Americans not having it all their own way at Fiba Under 17 World Championship
The group phase of the Fiba Under 17 World Championship in Dubai shows that basketball talent is sprouting up across the globe, not just in the United States.
US (probably) invulnerable
In their first game, the Americans looked like they might reveal a crack in their armour.
They spent much of the game defending a lead that fluctuated between eight and 12 points, and if they had allowed a significant Greece run, things could have gotten dicey.
But they never did allow that offensive spurt and finished with a 10-point victory over the Greeks. They won the next game against Angola by 43.
In any international basketball competition, the Americans will be overwhelming favourites. Nothing that has happened so far in Dubai has changed that.
Talent can bloom anywhere
The five scoring leaders in the tournament hail from France, Argentina, China, Australia and Angola. Not an American to be found.
France’s 2.03-metre forward, Stephane Gombauld, looks like an elite player. He can get down the court quickly for a kid his size, has above-average leaping ability – as he has shown while dunking – and is comfortable handling the ball. He leads the tournament with 25.5 points per game.
Argentina’s Maximo Fjellerup, the second-leading scorer at 22 points per game, has good size (1.93m) for a shooting guard and has displayed an ability to snake to the basket as well as convert the three-point shot. He reminds fans of Italy’s NBA sharpshooter Marco Belinelli, not Argentina’s Manu Ginobili.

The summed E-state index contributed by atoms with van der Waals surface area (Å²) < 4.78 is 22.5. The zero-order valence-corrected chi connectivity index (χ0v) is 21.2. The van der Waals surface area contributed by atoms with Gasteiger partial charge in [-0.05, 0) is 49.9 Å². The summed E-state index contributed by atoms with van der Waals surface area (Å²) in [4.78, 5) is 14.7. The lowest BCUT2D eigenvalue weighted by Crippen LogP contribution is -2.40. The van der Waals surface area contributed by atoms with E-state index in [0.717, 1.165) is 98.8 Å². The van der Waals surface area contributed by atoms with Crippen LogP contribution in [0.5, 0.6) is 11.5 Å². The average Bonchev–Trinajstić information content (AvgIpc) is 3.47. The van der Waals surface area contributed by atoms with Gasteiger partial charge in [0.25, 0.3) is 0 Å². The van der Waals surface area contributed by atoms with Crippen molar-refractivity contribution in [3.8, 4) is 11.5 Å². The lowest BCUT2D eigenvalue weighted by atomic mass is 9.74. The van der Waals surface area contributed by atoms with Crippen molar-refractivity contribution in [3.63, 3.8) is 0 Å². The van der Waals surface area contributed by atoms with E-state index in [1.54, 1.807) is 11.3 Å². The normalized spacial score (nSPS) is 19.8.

Other standouts include Dejan Vasiljevic (20.5 ppg), Australia’s 1.88m bulldog; China’s Zhao Yanhao (1.93m), who floats around the perimeter angling for a three and scored a tournament-high 31 points against Argentina; and Angola’s Joao Jungo, a 1.98m specimen whose leaping ability rivals anyone in the tournament.
Players such as Japan’s Rui Hachimura, Puerto Rico’s Arnaldo Toro and the Philippines’ Jolo Mendoza have impressed, as well. While the US and European prospects usually get most of the NBA attention, the tournament underscores how talent is popping up around the globe.
Everyone a challenger
The four group leaders after two games are the US, Australia, Puerto Rico and Argentina. The Puerto Ricans have been the surprise team of the tournament, staking their claim to Group C with wins over traditional European powers Spain and Italy.
None of this truly matters, because group play only determines seeding for the round of 16, and every team qualifies.
After two games, Australia, Argentina, Serbia, Puerto Rico, Canada, Greece, Spain, Italy and France look like possible title-game entrants. And even teams like Angola, China and the Philippines seem capable of an upset or two in the knockout rounds.
The results are grisly, there is no getting around that. The UAE have lost their two games by 200 combined points.
But coach Zoran Zupcevic said after their 89-point loss that they cannot “look at the scoreboard” to determine if this production is a success. It was, as he put it, “exposing the community to this level of basketball … because we need to move forward.”
So far, the community has mostly been willing to be exposed. While the Philippines draw a massive crowd and the US played to a mostly full building, even games such as Australia-France and China-Argentina had a decent-sized crowd for what is ultimately comparable to a high school game.
As Zupcevic said: “We are somewhere almost there.”
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Updated: August 10, 2014 04:00 AM